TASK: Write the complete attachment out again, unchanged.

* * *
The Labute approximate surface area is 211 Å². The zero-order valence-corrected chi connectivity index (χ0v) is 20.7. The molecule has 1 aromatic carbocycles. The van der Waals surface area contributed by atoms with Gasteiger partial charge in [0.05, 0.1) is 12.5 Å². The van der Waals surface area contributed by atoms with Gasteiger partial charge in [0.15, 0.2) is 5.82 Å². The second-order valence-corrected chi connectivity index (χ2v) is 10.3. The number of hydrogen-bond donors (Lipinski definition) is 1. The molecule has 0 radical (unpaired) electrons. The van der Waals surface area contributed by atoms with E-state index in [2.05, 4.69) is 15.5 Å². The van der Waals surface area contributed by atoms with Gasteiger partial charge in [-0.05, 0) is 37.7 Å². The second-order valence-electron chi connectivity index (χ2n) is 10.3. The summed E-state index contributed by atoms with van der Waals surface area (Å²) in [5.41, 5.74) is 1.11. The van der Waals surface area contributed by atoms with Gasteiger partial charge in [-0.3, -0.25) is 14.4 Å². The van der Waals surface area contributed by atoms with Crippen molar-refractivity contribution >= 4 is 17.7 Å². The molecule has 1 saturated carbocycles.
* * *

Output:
The Labute approximate surface area is 211 Å². The zero-order valence-corrected chi connectivity index (χ0v) is 20.7. The molecule has 1 aromatic carbocycles. The van der Waals surface area contributed by atoms with Gasteiger partial charge in [0.05, 0.1) is 12.5 Å². The van der Waals surface area contributed by atoms with Gasteiger partial charge in [0.15, 0.2) is 5.82 Å². The second-order valence-corrected chi connectivity index (χ2v) is 10.3. The number of hydrogen-bond donors (Lipinski definition) is 1. The molecule has 0 radical (unpaired) electrons. The van der Waals surface area contributed by atoms with E-state index in [2.05, 4.69) is 15.5 Å². The van der Waals surface area contributed by atoms with Gasteiger partial charge in [-0.05, 0) is 37.7 Å². The second-order valence-electron chi connectivity index (χ2n) is 10.3. The summed E-state index contributed by atoms with van der Waals surface area (Å²) in [5.41, 5.74) is 1.11. The van der Waals surface area contributed by atoms with Gasteiger partial charge in [-0.3, -0.25) is 14.4 Å². The van der Waals surface area contributed by atoms with Crippen molar-refractivity contribution >= 4 is 17.7 Å². The molecule has 1 saturated carbocycles.